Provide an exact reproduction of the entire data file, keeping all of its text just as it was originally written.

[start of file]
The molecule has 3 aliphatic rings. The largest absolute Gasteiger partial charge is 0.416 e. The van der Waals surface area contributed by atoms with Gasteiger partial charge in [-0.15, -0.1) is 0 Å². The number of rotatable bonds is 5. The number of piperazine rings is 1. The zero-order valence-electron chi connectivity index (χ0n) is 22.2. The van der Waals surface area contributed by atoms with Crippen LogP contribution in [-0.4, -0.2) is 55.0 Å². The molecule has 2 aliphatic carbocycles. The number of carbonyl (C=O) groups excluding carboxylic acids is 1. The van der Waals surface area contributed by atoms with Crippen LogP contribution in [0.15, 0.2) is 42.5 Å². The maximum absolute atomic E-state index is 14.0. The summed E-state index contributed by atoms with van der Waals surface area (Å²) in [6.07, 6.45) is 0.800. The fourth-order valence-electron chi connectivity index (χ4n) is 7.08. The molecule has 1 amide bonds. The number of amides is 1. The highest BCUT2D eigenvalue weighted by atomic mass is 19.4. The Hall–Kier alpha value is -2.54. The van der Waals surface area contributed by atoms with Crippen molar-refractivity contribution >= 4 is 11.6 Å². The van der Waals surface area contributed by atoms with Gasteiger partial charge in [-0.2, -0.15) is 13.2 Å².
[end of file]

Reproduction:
The molecule has 3 aliphatic rings. The largest absolute Gasteiger partial charge is 0.416 e. The van der Waals surface area contributed by atoms with Gasteiger partial charge in [-0.15, -0.1) is 0 Å². The number of rotatable bonds is 5. The number of piperazine rings is 1. The zero-order valence-electron chi connectivity index (χ0n) is 22.2. The van der Waals surface area contributed by atoms with Crippen LogP contribution in [-0.4, -0.2) is 55.0 Å². The molecule has 2 aliphatic carbocycles. The number of carbonyl (C=O) groups excluding carboxylic acids is 1. The van der Waals surface area contributed by atoms with Crippen LogP contribution in [0.15, 0.2) is 42.5 Å². The maximum absolute atomic E-state index is 14.0. The summed E-state index contributed by atoms with van der Waals surface area (Å²) in [6.07, 6.45) is 0.800. The fourth-order valence-electron chi connectivity index (χ4n) is 7.08. The molecule has 1 amide bonds. The number of amides is 1. The highest BCUT2D eigenvalue weighted by atomic mass is 19.4. The Hall–Kier alpha value is -2.54. The van der Waals surface area contributed by atoms with Crippen molar-refractivity contribution >= 4 is 11.6 Å². The van der Waals surface area contributed by atoms with Gasteiger partial charge in [-0.2, -0.15) is 13.2 Å².